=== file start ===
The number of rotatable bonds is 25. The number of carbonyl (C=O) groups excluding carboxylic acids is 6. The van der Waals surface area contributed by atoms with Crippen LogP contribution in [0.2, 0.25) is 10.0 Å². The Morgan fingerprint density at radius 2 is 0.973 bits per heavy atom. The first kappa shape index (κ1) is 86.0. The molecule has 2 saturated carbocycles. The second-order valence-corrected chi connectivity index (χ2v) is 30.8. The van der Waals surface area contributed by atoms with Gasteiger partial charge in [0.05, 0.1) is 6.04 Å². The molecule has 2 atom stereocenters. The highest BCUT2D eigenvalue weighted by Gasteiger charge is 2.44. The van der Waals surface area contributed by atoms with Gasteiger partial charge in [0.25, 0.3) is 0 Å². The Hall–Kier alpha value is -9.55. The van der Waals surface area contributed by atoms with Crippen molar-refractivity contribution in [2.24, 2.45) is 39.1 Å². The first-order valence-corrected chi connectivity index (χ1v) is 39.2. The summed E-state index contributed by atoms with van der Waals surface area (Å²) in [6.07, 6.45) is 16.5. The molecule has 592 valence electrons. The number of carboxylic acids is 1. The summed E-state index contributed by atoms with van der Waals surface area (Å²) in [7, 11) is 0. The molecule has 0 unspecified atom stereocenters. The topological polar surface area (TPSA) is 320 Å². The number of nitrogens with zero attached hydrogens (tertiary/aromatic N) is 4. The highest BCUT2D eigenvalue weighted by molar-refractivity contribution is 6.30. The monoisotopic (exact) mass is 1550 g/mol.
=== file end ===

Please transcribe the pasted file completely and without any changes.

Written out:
The number of rotatable bonds is 25. The number of carbonyl (C=O) groups excluding carboxylic acids is 6. The van der Waals surface area contributed by atoms with Crippen LogP contribution in [0.2, 0.25) is 10.0 Å². The Morgan fingerprint density at radius 2 is 0.973 bits per heavy atom. The first kappa shape index (κ1) is 86.0. The molecule has 2 saturated carbocycles. The second-order valence-corrected chi connectivity index (χ2v) is 30.8. The van der Waals surface area contributed by atoms with Gasteiger partial charge in [0.05, 0.1) is 6.04 Å². The molecule has 2 atom stereocenters. The highest BCUT2D eigenvalue weighted by Gasteiger charge is 2.44. The van der Waals surface area contributed by atoms with Gasteiger partial charge in [0.25, 0.3) is 0 Å². The Hall–Kier alpha value is -9.55. The van der Waals surface area contributed by atoms with Crippen molar-refractivity contribution in [2.24, 2.45) is 39.1 Å². The first-order valence-corrected chi connectivity index (χ1v) is 39.2. The summed E-state index contributed by atoms with van der Waals surface area (Å²) in [6.07, 6.45) is 16.5. The molecule has 592 valence electrons. The number of carboxylic acids is 1. The summed E-state index contributed by atoms with van der Waals surface area (Å²) in [7, 11) is 0. The molecule has 0 unspecified atom stereocenters. The topological polar surface area (TPSA) is 320 Å². The number of nitrogens with zero attached hydrogens (tertiary/aromatic N) is 4. The highest BCUT2D eigenvalue weighted by molar-refractivity contribution is 6.30. The monoisotopic (exact) mass is 1550 g/mol.